This sculpture captures two very different moods of Sedna and reflects how she can be viewed depending if one is starving or returning with fish for the family.
The one side reflects her as the powerful deity in a facial portrait with tattoos. She is seen as stern, aggressive and protective. She is in control of her realm and keeping her fish close within the safety of her hair.
The other side reflects her body in profile sitting hidden within the locks of her hair. She is smiling, loving and acting as the provider by generously releasing her fish.
I decided to carve her ageless with no wrinkles, not too human and not affected by time, as she is a deity and the goddess who controls the undersea world. I felt the subject matter is more important than the materials. I decided to keep her all carved in stone and uniform in colour as that was easier on the eye. This would prove to be a challenge and more difficult to achieve without the visual distractions of inlays.
This is the most difficult piece that I have ever done and that is because of all the work in the carving of her long hair. Every line in the hair was carved individually and is a single cut by a stroke from a small Foredom bit edge. The need was to make the hair look natural on the portrait and then to have it flow around onto the other side to fit into the other composition. It took me so long to figure this out and how to make the two sides make sense. I had initially intended to have a face portrait on both sides reflecting the two sides of Sedna but decided it was too predictable and boring. My idea proved more difficult to design and carve, especially as I wanted to carve through from one side to the other. On the profile side I wanted her locks to look like kelp and to give the impression that she was hiding within the safety of her hair. The hair was so incredibly thin and fragile in the overlaps and cutaways and so I had to hold my breath when carving in these areas. This fragility also made it difficult to transport as I was carving it at times in several places, North West River, Goose Bay and Rigolet.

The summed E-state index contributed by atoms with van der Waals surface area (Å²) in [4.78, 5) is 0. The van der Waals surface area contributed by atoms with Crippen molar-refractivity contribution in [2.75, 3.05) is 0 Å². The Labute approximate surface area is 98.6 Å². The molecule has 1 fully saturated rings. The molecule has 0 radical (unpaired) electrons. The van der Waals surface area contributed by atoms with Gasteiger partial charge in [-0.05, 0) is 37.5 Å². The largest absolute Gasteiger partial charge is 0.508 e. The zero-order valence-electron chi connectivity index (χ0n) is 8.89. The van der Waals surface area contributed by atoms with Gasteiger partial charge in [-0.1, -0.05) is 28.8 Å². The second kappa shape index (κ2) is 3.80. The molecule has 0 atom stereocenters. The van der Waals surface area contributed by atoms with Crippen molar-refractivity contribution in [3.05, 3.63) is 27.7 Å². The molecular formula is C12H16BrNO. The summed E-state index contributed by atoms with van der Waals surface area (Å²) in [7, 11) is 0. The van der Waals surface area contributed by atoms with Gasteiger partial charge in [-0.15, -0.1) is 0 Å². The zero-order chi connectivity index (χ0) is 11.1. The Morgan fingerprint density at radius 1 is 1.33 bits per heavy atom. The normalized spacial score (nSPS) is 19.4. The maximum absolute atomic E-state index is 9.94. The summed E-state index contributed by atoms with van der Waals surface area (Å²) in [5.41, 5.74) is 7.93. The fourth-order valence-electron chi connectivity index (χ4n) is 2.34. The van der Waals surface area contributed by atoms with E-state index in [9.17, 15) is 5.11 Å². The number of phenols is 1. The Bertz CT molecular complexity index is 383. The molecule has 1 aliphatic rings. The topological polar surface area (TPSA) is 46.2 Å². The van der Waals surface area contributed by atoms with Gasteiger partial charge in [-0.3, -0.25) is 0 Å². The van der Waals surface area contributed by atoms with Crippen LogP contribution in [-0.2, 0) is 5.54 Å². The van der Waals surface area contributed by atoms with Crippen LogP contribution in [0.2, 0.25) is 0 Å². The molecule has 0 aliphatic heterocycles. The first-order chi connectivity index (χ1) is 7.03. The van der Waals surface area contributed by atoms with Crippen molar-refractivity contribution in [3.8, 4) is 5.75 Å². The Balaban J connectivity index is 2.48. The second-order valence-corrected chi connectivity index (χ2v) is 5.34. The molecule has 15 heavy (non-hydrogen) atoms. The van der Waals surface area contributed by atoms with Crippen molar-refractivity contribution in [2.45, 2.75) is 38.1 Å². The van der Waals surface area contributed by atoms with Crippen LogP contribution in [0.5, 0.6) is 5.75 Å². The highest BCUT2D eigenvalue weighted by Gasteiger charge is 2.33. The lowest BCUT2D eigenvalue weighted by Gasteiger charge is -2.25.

I carved the Sedna in Labrador serpentine and decided to make the contrast with the gloss and matte finish. The gloss finish on the face and body was very difficult to achieve especially in the cutaway behind the arms. I had to hand make chisels to sand and polish these areas and at the same time not damage the hair detailing. The frosting technique on the base below her tail was all done by chisel and hammer, every dent is from a small single pointed chisel.
I decided to carve the fish in local soapstone so it was subtly different in colour to the serpentine. Each fish was carved and pegged to fit. I was about to pack up the sculpture and decided that I also needed to complete all the detailing on the fins.
The last task was to complete the tattoos. I was so nervous and needed a steady hand as at this late stage I could not afford a mistake. I am glad I did not inlay the tattoos as this would have been too distracting as I preferred the delicate cut lines on her face.
It is October 2013. This sculpture has taken so long as I started the piece in mid-2012 but I knew I needed to put a lot of work into this commission because I knew where it was going and the importance of the collection.
Billy was born on July 7, 1978, in Happy Valley-Goose Bay, Labrador. In his early years he travelled eastern Canada residing and schooling in Ottawa, Yarmouth and Halifax in Nova Scotia, then at the age of thirteen returned to live in Goose Bay. He now lives in North West River in Labrador and enjoys fishing and hunting on the land with his family.
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